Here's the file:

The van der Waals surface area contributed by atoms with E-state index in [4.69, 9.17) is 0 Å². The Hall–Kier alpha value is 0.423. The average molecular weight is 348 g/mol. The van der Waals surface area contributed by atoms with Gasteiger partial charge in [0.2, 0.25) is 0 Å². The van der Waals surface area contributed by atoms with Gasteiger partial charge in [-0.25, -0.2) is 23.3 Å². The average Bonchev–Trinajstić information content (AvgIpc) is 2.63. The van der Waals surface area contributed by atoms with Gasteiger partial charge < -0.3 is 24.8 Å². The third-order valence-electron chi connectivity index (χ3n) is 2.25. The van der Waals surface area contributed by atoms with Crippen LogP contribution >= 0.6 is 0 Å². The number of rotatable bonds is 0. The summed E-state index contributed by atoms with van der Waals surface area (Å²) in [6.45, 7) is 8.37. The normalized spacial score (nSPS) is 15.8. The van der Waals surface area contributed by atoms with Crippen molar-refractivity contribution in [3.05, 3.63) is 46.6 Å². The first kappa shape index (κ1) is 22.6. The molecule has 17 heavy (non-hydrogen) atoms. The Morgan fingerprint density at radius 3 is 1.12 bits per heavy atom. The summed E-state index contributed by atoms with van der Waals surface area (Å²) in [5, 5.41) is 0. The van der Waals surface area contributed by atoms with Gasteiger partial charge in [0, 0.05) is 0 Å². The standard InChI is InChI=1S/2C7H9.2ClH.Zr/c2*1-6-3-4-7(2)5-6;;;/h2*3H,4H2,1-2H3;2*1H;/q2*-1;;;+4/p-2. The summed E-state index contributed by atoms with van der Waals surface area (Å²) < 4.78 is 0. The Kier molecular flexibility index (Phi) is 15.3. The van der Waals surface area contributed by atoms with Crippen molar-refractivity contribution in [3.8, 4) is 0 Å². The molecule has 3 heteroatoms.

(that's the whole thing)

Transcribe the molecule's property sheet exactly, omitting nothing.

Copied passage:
The van der Waals surface area contributed by atoms with E-state index in [4.69, 9.17) is 0 Å². The Hall–Kier alpha value is 0.423. The average molecular weight is 348 g/mol. The van der Waals surface area contributed by atoms with Gasteiger partial charge in [0.2, 0.25) is 0 Å². The van der Waals surface area contributed by atoms with Gasteiger partial charge in [-0.25, -0.2) is 23.3 Å². The average Bonchev–Trinajstić information content (AvgIpc) is 2.63. The van der Waals surface area contributed by atoms with Gasteiger partial charge < -0.3 is 24.8 Å². The third-order valence-electron chi connectivity index (χ3n) is 2.25. The van der Waals surface area contributed by atoms with Crippen LogP contribution >= 0.6 is 0 Å². The number of rotatable bonds is 0. The summed E-state index contributed by atoms with van der Waals surface area (Å²) in [6.45, 7) is 8.37. The normalized spacial score (nSPS) is 15.8. The van der Waals surface area contributed by atoms with Crippen molar-refractivity contribution in [3.05, 3.63) is 46.6 Å². The first kappa shape index (κ1) is 22.6. The molecule has 17 heavy (non-hydrogen) atoms. The Morgan fingerprint density at radius 3 is 1.12 bits per heavy atom. The summed E-state index contributed by atoms with van der Waals surface area (Å²) in [5, 5.41) is 0. The van der Waals surface area contributed by atoms with Gasteiger partial charge in [0, 0.05) is 0 Å². The standard InChI is InChI=1S/2C7H9.2ClH.Zr/c2*1-6-3-4-7(2)5-6;;;/h2*3H,4H2,1-2H3;2*1H;/q2*-1;;;+4/p-2. The summed E-state index contributed by atoms with van der Waals surface area (Å²) < 4.78 is 0. The Kier molecular flexibility index (Phi) is 15.3. The van der Waals surface area contributed by atoms with Crippen molar-refractivity contribution in [3.8, 4) is 0 Å². The molecule has 3 heteroatoms.